"Silent Snow, Secret Snow" is about a boy, who, one morning in his bedroom, imagines that snow is falling. He hears the postman coming down the street as he always does, but his footsteps from the farthest house are muffled due to the snow. The boy gets up, looks out the window, and sees that there is, in fact, no snow at all. He becomes obsessed with the snow, hearing it in the mornings and imagining it all day, and he loses interest in real life. His parents and teacher are concerned, as his condition progresses very quickly. Every morning, he imagines the snow getting deeper and deeper, and he can only hear the postman when he gets closer and closer. Eventually, the boy recedes completely into his world of snow, oblivious to his parents and the real world around him.
I've always liked that story. I think I read it for the first time when I was in high school. I don't remember whether it was assigned or not or how I found out about it. I still have a copy of it from a library book. The funny thing is that I own the library book, now, and that's what I read. I don't remember how I got that, either. It's from the main branch of the Jefferson Parish Library, and I assume I got it from a book sale. It's been sitting on my bookshelf for years, waiting to be read.
And I like it most of the stories. I only really like two of them, though: "Silent Snow, Secret Snow" and "Mr. Arcularis," which is about a man taking a boat to Europe after surgery in the US. He meets a woman, and things turn out interestingly. Lots of stories in this collection are about failed love, and some, like "Silent Snow, Secret Snow," are about crazy people.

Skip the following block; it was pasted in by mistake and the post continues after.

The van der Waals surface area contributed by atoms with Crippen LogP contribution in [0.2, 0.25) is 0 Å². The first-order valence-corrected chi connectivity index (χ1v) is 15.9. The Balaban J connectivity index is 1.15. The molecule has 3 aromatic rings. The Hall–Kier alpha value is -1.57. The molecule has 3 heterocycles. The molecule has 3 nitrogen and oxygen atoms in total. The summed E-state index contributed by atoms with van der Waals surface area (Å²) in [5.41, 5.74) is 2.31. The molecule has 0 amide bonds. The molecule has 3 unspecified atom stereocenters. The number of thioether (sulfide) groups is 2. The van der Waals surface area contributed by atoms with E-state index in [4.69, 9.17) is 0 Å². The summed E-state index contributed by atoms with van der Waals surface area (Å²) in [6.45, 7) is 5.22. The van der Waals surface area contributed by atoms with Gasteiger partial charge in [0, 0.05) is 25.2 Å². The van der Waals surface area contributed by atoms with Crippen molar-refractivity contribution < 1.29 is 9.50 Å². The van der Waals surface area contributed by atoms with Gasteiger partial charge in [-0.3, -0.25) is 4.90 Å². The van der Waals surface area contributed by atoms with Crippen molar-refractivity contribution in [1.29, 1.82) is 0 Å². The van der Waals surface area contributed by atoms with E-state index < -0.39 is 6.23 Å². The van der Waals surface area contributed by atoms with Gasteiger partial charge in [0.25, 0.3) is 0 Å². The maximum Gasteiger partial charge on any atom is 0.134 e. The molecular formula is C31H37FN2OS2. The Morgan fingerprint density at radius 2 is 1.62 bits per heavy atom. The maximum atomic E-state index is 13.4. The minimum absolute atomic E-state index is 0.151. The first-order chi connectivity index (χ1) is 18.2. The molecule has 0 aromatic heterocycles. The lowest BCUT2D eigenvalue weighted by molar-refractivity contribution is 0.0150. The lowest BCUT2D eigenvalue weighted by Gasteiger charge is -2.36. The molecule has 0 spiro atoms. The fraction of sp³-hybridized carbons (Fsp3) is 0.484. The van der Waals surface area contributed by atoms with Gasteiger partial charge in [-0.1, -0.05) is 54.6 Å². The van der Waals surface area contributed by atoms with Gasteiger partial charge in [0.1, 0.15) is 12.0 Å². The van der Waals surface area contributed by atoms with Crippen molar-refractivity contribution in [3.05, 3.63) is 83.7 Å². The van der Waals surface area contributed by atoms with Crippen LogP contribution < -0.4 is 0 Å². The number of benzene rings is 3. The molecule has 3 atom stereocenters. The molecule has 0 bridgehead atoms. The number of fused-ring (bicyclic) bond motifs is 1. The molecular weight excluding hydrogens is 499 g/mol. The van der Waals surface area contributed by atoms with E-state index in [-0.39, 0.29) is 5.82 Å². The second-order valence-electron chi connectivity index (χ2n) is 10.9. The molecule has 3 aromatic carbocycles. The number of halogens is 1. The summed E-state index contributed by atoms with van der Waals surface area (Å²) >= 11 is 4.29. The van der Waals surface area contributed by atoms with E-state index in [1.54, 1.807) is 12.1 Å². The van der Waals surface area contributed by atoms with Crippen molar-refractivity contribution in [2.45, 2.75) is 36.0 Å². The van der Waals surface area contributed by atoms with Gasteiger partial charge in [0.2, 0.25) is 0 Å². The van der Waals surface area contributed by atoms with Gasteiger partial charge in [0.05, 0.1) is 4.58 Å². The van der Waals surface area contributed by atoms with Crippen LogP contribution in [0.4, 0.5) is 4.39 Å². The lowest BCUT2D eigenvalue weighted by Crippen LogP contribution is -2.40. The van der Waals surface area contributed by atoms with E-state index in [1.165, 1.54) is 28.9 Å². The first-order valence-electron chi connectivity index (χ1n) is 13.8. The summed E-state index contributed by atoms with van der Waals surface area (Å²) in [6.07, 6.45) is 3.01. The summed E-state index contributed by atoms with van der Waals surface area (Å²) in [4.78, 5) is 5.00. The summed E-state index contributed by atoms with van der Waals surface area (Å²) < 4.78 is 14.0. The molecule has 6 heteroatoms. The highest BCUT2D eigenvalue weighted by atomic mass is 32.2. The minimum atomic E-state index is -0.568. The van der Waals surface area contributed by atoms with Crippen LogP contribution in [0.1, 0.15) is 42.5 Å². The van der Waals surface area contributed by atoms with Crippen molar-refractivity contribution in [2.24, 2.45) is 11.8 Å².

I did a bit of reading about Conrad Aiken, and it appears that love and insanity were some of his major concerns. Evidently, when he was a kid, his father went crazy and killed his mother. He was always afraid he would go crazy himself. And he was married three times. In an interview with The Paris Review, he said he was primarily a poet, but he started writing short stories for the money and decided he liked them. I don't think I've ever read one of his poems, and I'm not to interested in doing so. He was a friend of T.S. Eliot's and surprisingly influential in the literary world in the 1920s and 1930s.
I don't see myself revisiting Aiken, though I enjoyed the stories. I'll probably stumble across "Silent Snow, Secret Snow" or "Mr. Arcularis" again, but his other work doesn't interest me.